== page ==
User generated videos must be a really big business because another huge onlineÂ player just jumped into the arena with YouTube and Facebook. Yesterday Amazon announced the launch of its new video posting service, called Amazon Video Direct, in theÂ United States, United Kingdom, Germany, Austria andÂ Japan.
The launch partners include Conde Nast Entertainment, HowStuffWorks, Samuel Goldwyn Films, The Guardian, Mashable, Mattel, StyleHaul, Kin Community, Jash, Business Insider, Machinima, TYT Network, Baby Einstein, CJ Entertainment America, Xive TV, Synergetic Distribution, Kino Nation, Journeyman Pictures, and Pro Guitar Lessons, but curiously, no record labels.
Amazon has also announced how it will pay everyone, as well as how they will take down videos if copyright infringement occurs.
Amazon Video Direct (AVD) gives partnersÂ four options when uploadingÂ their content:
- Include the work in Prime Video, which is available to tens of millions of users of the premium subscription tier
- Make it available as an add-on subscription through itsÂ Streaming Partners Program
- Offer it as a one-time rental or a one-time purchase
- Make it available to all Amazon customers, which isÂ ad-supported like YouTube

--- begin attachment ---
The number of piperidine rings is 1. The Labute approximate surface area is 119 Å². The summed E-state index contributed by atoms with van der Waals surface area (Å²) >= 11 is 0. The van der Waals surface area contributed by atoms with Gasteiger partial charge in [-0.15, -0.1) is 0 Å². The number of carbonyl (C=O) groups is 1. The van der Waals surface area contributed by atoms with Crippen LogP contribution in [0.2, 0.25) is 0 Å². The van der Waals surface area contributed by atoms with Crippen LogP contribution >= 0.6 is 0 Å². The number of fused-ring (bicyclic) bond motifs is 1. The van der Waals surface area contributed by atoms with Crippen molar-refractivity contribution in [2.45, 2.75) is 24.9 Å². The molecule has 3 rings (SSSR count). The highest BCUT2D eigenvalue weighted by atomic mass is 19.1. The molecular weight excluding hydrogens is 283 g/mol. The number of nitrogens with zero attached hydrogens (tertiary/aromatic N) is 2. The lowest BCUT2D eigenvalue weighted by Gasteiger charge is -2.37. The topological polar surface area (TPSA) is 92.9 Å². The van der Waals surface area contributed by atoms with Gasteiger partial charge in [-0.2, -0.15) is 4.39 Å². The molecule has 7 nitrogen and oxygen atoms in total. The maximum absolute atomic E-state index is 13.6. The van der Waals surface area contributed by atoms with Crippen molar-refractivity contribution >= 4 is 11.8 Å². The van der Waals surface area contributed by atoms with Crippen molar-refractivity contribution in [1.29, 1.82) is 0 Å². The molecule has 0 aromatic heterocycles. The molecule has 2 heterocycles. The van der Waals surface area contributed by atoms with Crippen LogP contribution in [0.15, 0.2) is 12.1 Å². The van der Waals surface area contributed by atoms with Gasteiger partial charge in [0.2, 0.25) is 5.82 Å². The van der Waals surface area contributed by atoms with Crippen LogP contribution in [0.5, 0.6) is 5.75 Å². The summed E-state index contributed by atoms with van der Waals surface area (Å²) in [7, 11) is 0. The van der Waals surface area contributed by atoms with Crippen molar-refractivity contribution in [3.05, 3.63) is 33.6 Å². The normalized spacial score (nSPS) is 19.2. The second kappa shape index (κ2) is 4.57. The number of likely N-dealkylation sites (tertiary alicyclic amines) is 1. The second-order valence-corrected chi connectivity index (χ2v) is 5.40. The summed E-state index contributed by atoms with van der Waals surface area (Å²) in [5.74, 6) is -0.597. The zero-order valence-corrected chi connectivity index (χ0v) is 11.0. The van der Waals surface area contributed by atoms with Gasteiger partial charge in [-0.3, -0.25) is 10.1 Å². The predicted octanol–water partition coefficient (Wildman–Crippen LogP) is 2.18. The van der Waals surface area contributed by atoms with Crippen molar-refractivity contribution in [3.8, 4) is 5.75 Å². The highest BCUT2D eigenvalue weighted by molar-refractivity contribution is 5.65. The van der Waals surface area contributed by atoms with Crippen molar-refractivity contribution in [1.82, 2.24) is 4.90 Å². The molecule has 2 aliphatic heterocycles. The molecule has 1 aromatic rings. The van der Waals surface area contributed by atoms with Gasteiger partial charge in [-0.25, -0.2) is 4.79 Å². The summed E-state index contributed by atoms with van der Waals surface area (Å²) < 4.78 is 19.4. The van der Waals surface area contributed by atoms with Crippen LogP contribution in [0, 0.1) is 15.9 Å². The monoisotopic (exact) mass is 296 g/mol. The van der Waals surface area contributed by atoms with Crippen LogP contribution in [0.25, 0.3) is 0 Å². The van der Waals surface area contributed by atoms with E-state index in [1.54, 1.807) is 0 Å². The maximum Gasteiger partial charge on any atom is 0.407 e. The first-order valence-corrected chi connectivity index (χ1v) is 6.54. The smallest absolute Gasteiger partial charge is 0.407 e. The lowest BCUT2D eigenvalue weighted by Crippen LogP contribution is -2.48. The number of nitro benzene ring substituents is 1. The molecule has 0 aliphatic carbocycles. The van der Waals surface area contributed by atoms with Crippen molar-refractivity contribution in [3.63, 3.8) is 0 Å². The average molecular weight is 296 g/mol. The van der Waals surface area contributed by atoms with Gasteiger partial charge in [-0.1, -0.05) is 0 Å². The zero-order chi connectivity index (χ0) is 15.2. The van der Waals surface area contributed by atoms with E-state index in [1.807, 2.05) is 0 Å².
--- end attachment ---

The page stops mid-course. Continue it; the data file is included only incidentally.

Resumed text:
According to Variety, the Prime Video option pays video owners a 15 cents per-hour royalty fee in the US andÂ 6 cents per-hour in other territories, but thatÂ appears to cap atÂ $75,000 per year. On top of that,Â Amazon will also pay partners a 50% royalty of the retail price fromÂ one-off purchases and rentals.Â As withÂ YouTube, Amazon will pay the partnerÂ 55% from anyÂ ad revenue received.
Amazon will also distribute $1 million a month to the makers of the 100 most popular programs viewed by Prime members each month.
Amazon Video Direct could be a game changer for content creators in that it’s now possible to get paid a reasonable amount for your content. That said, even though Amazon Prime has tens of million of subscribers (the exact number is unknown but may reach as high as 90 million), it’s still hard to compete with free, which is what YouTube still provides.